Copenhagen Fashion Week is increasingly becoming more popular because of its role in introducing fresh brands that offer good quality clothes, while continuously producing innovative ideas in the fashion industry.
In the past few years, brands such as Ganni and Saks Pott’s international popularity have helped the smaller Fashion Week attract more designers, more attention-media wise, and increase its supporters.
Realizing that it is growing at a rapid rate, this year Copenhagen Fashion Week set themselves apart by announcing that designers who want to take part in it need to reduce their emissions by 50 percent, or they cannot show at fashion week.
Events such as fashion weeks are increasingly becoming unpopular in the industry. Not only that, but in the digital age that we are in, this generation wants things as soon as they see them, so the concept behind Fashion Week is seeming impractical for businesses and consumers.
By not just preaching sustainability and attempting to put in actual tangible measures to reduce the environmental impact they have while hosting the entire event. Consumer concerns have also played a part in this decision. For the past few years, they have been demanding brands to be more sustainable in how they make their clothes, and be transparent about what practices they have implemented, if they already claim to be sustainable.
This sustainability that Copenhagen is focused on included creating better working conditions for workers and climate change. But it seems the organizers are well aware of the risk this poses to businesses and the event. Such as prices will increase for participants who will have to balance the cost of decreasing carbon emissions.
It also means selecting businesses according to whether or not they meet these environmental standards. That means a lot who will simply miss the opportunity to showcase to international buyers who come to fashion week. While also entertaining the possibility of losing brands that are already the major attraction for the event, like Ganni for example.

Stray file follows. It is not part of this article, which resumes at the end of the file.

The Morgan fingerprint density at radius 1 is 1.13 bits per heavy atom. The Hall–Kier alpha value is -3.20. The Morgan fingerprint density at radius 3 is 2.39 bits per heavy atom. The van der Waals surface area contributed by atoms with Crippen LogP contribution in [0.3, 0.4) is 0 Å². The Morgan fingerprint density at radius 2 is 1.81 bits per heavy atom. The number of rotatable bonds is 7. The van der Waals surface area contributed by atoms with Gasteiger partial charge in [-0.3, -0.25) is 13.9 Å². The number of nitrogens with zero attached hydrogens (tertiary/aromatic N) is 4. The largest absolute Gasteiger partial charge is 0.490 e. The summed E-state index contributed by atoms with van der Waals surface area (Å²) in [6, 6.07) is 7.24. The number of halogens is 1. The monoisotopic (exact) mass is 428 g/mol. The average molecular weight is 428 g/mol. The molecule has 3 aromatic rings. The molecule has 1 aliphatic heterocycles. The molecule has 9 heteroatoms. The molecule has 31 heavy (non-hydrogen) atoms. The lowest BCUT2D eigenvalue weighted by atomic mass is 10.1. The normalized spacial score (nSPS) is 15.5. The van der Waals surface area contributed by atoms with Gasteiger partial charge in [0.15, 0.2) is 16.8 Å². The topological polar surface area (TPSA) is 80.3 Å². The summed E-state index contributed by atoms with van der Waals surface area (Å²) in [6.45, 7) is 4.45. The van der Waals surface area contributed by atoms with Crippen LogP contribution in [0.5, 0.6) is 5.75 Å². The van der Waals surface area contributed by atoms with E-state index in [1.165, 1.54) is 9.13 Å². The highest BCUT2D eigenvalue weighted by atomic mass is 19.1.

These are some actions brands that will disqualify a brand from being able to take part if they destroy clothes they could not sell. They also need to meet requirements that state that at least 50 percent of their clothes have been made of sustainable materials.
Designers are expected to implement sustainability in as many facets of their business as possible, in the way they market their clothes, where they source their clothing from, and the production of their show for fashion week.
All of this is part of a long-term plan, and organizers clarified that brands have until 2023 to get their act together- before they disqualify people.
As ambitious as these goals are, organizers have also stated that it is the only way to get results that will make a difference to the environment., while not being too ambitious because they do not want to put off partners for the event as well.
This is all happening while there are panel talks surrounding issues in the fashion industry on a segment called Small Talks with Scandinavian individuals in the fashion industry. Hosted by Amelia Hoy, she interviewed individuals such as Robin Douglas Westlin, who is part of the Swedish Fashion Council. In this talk, they discussed issues such as the lack of ethnic diversity in the Swedish fashion industry, racism, social sustainability and otherness.